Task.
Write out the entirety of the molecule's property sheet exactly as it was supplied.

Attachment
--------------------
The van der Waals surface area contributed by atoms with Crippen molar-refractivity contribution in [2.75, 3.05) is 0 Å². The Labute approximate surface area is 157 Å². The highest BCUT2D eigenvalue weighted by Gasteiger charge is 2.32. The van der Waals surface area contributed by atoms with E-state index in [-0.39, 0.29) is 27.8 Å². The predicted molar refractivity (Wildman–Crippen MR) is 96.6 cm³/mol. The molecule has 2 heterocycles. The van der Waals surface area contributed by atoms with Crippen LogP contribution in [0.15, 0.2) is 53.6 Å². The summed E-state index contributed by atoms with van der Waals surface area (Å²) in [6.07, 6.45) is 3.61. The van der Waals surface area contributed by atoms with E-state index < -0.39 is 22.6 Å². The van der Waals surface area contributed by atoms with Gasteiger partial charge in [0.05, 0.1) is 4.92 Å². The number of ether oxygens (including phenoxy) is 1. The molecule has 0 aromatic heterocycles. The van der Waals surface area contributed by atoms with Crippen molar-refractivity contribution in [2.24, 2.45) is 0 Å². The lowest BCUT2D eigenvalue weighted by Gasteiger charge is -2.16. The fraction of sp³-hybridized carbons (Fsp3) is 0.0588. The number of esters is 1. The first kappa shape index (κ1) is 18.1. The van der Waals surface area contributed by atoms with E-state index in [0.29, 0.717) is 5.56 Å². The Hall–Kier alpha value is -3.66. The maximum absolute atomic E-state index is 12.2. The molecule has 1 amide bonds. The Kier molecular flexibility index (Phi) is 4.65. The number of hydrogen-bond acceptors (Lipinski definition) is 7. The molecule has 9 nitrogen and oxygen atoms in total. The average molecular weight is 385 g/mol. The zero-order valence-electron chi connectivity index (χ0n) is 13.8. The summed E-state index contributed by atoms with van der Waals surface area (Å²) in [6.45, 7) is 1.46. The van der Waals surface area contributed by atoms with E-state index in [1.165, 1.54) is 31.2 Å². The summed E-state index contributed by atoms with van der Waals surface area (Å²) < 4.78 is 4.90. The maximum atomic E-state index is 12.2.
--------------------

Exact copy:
The van der Waals surface area contributed by atoms with Crippen molar-refractivity contribution in [2.75, 3.05) is 0 Å². The Labute approximate surface area is 157 Å². The highest BCUT2D eigenvalue weighted by Gasteiger charge is 2.32. The van der Waals surface area contributed by atoms with E-state index in [-0.39, 0.29) is 27.8 Å². The predicted molar refractivity (Wildman–Crippen MR) is 96.6 cm³/mol. The molecule has 2 heterocycles. The van der Waals surface area contributed by atoms with Crippen LogP contribution in [0.15, 0.2) is 53.6 Å². The summed E-state index contributed by atoms with van der Waals surface area (Å²) in [6.07, 6.45) is 3.61. The van der Waals surface area contributed by atoms with E-state index < -0.39 is 22.6 Å². The van der Waals surface area contributed by atoms with Gasteiger partial charge in [0.05, 0.1) is 4.92 Å². The number of ether oxygens (including phenoxy) is 1. The molecule has 0 aromatic heterocycles. The van der Waals surface area contributed by atoms with Crippen molar-refractivity contribution in [2.24, 2.45) is 0 Å². The lowest BCUT2D eigenvalue weighted by Gasteiger charge is -2.16. The fraction of sp³-hybridized carbons (Fsp3) is 0.0588. The number of esters is 1. The first kappa shape index (κ1) is 18.1. The van der Waals surface area contributed by atoms with E-state index in [0.29, 0.717) is 5.56 Å². The Hall–Kier alpha value is -3.66. The maximum absolute atomic E-state index is 12.2. The molecule has 1 amide bonds. The Kier molecular flexibility index (Phi) is 4.65. The number of hydrogen-bond acceptors (Lipinski definition) is 7. The molecule has 9 nitrogen and oxygen atoms in total. The average molecular weight is 385 g/mol. The zero-order valence-electron chi connectivity index (χ0n) is 13.8. The summed E-state index contributed by atoms with van der Waals surface area (Å²) in [6.45, 7) is 1.46. The van der Waals surface area contributed by atoms with E-state index in [1.165, 1.54) is 31.2 Å². The summed E-state index contributed by atoms with van der Waals surface area (Å²) < 4.78 is 4.90. The maximum atomic E-state index is 12.2.